Okinawa Island Guide

Everything on Okinawa Island from A to Z | Scenic sites & unique streets

Okinawa Island Guide


Karimata, Hirara, Miyakojima-City (Miyako Island)

At this westernmost and northernmost cape of the island are wind turbines that generate power. The turbines provide an iconic view of the cape.


Ikema Ohashi

Ikemama, Miyakojima City (Miyako Island)

Ikema Ohashi is a 1,425-meter-long bridge that connects Miyako and Ikema islands. The bridge was opened in February 1999 and cost 10 billion yen to build.


Sunayama Beach

Shimozaki, Hirara, Miyakojima City (Miyako Island)

The natural arch at Sunayama Beach was created over time by sea winds eroding the exposed reef. Sunayama typifies the beaches on Miyako Island that can be found in every guidebook.


Ninjin Observation Tower

Around 1327 Tsuken Katsuren, Uruma City (Tsuken Island)

Ninjin, named for its carrot shape, is located atop a hill on Tsuken Island. The observation tower is a great vantage point, offering a 360-degree view of the island.


Tomai-hama (Tsuken Beach)

Tsuken Katsuren, Uruma City (Tsuken Island)

Shaped like an arch, Tomai-hama is a popular beach that is also equipped with a campsite nearby.



Iriomote, Taketomi Town (Iriomote Island)

There is a spot on Iriomote Island that has been increasingly attracting the attention of tourists for the last several years. Funauki is a small, peaceful village with about 50 residents. The village is isolated from the rest of the island and has a tranquil feeling to it with a different sense of time. It has no paved roads or cars, and its lack of accessibility has preserved its natural beauty. Tours to Funauki are highly recommended. 

Ferries for Funauki depart three or four times a day from Shirahama Port. To get to Funauki Village from Ishigaki Island, catch a ferry at Ishigaki Ritou Terminal bound for Uehara or Funaura Port on Iriomote, then proceed by bus to Shirahama Port and on to Funauki by ferry. It is quite time consuming to visit Funauki Village by yourself and can cost more than participating in an organized tour.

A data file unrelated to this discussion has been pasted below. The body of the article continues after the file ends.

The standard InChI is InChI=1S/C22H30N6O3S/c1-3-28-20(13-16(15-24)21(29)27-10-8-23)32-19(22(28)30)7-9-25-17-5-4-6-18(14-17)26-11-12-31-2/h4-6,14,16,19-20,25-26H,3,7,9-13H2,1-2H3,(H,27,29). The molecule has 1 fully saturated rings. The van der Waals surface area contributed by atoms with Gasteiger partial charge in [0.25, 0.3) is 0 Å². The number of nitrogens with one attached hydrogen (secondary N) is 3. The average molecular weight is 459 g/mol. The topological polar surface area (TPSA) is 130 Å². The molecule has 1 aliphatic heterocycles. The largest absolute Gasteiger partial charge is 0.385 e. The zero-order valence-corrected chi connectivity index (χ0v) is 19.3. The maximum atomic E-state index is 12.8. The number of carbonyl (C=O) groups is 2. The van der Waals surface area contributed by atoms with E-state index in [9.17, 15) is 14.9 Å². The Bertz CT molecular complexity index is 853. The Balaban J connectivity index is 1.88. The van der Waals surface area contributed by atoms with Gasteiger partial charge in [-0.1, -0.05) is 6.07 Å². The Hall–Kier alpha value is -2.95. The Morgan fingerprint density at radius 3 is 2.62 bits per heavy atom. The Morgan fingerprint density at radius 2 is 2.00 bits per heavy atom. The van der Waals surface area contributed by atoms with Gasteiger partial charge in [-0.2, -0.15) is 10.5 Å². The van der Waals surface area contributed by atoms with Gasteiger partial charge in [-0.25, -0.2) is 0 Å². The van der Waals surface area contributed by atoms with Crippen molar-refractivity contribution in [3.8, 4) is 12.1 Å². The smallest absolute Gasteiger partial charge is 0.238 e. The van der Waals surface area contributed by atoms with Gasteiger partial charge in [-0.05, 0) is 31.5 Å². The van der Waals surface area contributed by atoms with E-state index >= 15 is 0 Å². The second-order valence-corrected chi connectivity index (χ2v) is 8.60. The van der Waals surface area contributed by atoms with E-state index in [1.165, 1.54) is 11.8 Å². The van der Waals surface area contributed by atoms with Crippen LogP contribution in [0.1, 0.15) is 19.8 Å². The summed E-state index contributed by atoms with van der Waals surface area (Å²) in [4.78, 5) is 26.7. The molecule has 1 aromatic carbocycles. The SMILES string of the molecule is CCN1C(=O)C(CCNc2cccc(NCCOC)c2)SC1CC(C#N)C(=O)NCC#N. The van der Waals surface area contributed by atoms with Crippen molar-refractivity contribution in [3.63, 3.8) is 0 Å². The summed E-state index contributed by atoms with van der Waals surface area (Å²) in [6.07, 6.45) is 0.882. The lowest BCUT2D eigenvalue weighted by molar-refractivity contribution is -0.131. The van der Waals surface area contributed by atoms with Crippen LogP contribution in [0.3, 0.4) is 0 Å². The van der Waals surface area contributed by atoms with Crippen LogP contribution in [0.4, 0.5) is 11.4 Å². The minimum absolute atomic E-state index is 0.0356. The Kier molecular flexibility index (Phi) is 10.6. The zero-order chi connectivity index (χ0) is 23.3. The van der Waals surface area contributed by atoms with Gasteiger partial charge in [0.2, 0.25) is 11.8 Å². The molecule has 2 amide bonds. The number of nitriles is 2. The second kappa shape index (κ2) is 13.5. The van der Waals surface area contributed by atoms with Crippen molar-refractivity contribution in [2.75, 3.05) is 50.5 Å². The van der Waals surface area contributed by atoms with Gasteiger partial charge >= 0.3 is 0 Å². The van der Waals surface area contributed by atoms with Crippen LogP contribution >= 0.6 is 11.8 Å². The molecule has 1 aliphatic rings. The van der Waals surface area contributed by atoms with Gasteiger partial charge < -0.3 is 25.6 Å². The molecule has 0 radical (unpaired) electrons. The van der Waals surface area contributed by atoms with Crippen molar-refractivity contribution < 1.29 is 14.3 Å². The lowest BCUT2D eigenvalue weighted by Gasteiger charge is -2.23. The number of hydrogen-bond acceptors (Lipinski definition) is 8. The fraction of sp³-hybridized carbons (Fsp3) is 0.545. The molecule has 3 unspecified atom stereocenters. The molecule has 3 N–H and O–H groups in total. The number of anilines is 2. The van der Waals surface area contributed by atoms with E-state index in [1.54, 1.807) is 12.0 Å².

Heiwa Street

Makishi, Naha City

This is the biggest shopping arcade running off Kokusai Street with its entrance right across from the Mitsukoshi department store. Heiwa Street is lined with a number of souvenir shops and Okinawan cuisine restaurants. There are also grocery stores, drugstores and more retail outlets catering to the locals.


Nouren Marketplace

Higawa, Naha City

This is a wholesale market that starts business around midnight. Products are sold very cheaply here, and you can buy at this market even if you’re not a wholesaler.


Taihei Street

Tsuboya, Naha City

This street is a microcosm of local life where vegetable stores, steamed fish paste shops, tempura shops and other food vendors operate side by side. The street gets crowded in the early evening hours with people buying food for dinner.


Ichiba Chuodori Street

Makishi, Naha City

At the intersection of Ichiba Chuodori and Ichiba Hondori Street, you will see kariyushi wear shops on the left-hand side; the Makishi Public Market, selling every kind of Okinawan food imaginable including dried goods such as bonito and smoked sea snake, is located on the right.

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Hyakuna Beach

Hyakuna, Tamagusuku, Nanjo City

Hyakuna Beach is an east coast beach located in the southern part of the island. Hyakuna Beach and the adjacent Mibaru Beach together make up a two-kilometer-long expanse of white sand. Hyakuna Beach is considered a sacred place by the Okinawans, and it boasts a unique atmosphere.

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Shintenchi Marketplace

Makishi, Naha City

This street has a nostalgic atmosphere that makes you feel as if you’ve stepped back in time 50 years.